Nipawin - Friday, August 10, 2001 - by: Mario deSantis


  "We cannot 'ask' an electron where it is without changing its position. Social systems have Heisenberg principles all over the place, for we cannot predict the future without changing it"--

Kenneth Boulding




Our economic policies are guided by gathering information about the Gross Domestic Product (GDP) and all the related social sub-components such as savings, investments, demographics, labour force, unemployment rate, education,... and so forth. Specifically, in Canada we have Statistics Canada providing us every day with a myriad of statistical information about the performance of the economy and our quality of life.




Then we have our social researchers and economists who use this statistical information to find correlation about different sets of numbers referring to different social phenomena and use these correlation numbers to make predictions and assist our politicians in setting our social and economic policies. So for example, if we find that the economy is sluggish and the interest rate charged on borrowed money is relatively high, then the Bank of Canada can decide to lower the interest rate it charges its clients; with lower interest rates businesses can subsequently borrow more money and make more investments in their productive resources with the result of increasing the production of goods and services.



create our
own future

The setting of current public economic policies is therefore centered on the study of statistical correlation between different social and economic phenomena. Our social and economic system is so brainwashed into the belief that our future is in the correlation numbers produced by our economists and social scientists that we have lost our own intelligence to be able to create our own future.




Our future is not in our creative forces anymore, our future is now 'predetermined' and made more 'uncertain' by the correlation numbers produced by our social scientists and economists, the so called experts. And this is what professor Robert Sternberg has to say about statistical correlation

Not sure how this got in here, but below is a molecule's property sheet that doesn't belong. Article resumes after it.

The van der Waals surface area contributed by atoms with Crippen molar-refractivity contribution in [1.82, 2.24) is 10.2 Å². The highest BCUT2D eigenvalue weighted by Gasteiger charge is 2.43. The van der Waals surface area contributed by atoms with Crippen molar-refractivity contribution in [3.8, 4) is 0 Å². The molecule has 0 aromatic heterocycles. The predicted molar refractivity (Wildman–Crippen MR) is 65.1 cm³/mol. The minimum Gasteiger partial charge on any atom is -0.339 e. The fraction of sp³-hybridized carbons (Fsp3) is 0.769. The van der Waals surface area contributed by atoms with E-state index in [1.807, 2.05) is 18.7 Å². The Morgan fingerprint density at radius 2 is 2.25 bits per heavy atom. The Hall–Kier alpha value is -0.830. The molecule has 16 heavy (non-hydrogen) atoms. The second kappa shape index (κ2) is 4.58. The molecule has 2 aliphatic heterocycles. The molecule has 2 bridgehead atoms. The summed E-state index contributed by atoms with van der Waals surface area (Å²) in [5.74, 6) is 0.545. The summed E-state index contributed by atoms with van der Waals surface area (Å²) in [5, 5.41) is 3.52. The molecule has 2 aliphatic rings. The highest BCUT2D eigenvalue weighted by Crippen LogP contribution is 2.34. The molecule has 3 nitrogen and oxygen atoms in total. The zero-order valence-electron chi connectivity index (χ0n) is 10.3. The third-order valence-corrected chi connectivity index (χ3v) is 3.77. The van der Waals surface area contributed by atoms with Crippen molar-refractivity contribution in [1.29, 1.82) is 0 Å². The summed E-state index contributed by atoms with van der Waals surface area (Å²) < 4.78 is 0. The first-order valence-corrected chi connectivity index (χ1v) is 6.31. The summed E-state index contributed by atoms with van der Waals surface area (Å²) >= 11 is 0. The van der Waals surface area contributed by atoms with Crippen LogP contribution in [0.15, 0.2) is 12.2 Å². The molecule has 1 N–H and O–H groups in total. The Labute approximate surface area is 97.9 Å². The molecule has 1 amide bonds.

"anyone who takes statistics knows, you can't draw any real causal conclusions from correlational data. Lots of things correlate with lots of things... To draw causal inferences from correlational data is statistically incorrect... Another thing they do, in comparing correlations, is that they don't take into account the reliability and precision of the measures being used. For example, almost every measure we use is a proxy for something else."




In my previous article "We must stop the economic mantra of productivity growth" we debunked the theory that economic productivity is a proxy for our quality of life, and this finding confirms Sternberg's understanding that to draw causal inferences from correlational data is statistically incorrect. Yet we have mainstream economists all over the world rallying around the credo that productivity growth is the cornerstone of economic growth and wealth creation. Instead, wealth creation rests on the intelligence of people to create healthier communities where people cooperate and share common values, a common language, and care for each other for a sustainable future.



sustainable future

Wealth creation is not productivity growth, that is it is not the efficient substitution of capital for our labour in the absence of a sustainable future and of all those things called social and spiritual.
  Related social and economic articles published by Ensign
  Kenneth E. Boulding 1910-1993,
  Skeptic Magazine Interview With Robert Sternberg on The Bell Curve, Interview by Frank Miele, From Skeptic vol. 3, no. 3, 1995, pp. 72-80
  Productivity and Economic Performance. An Overview of the Issues, by Marc T. Law, 1999, The Fraser Institute
  Toward an Economics of Sustainability, John E. Ikerd, University of Missouri, May, 1997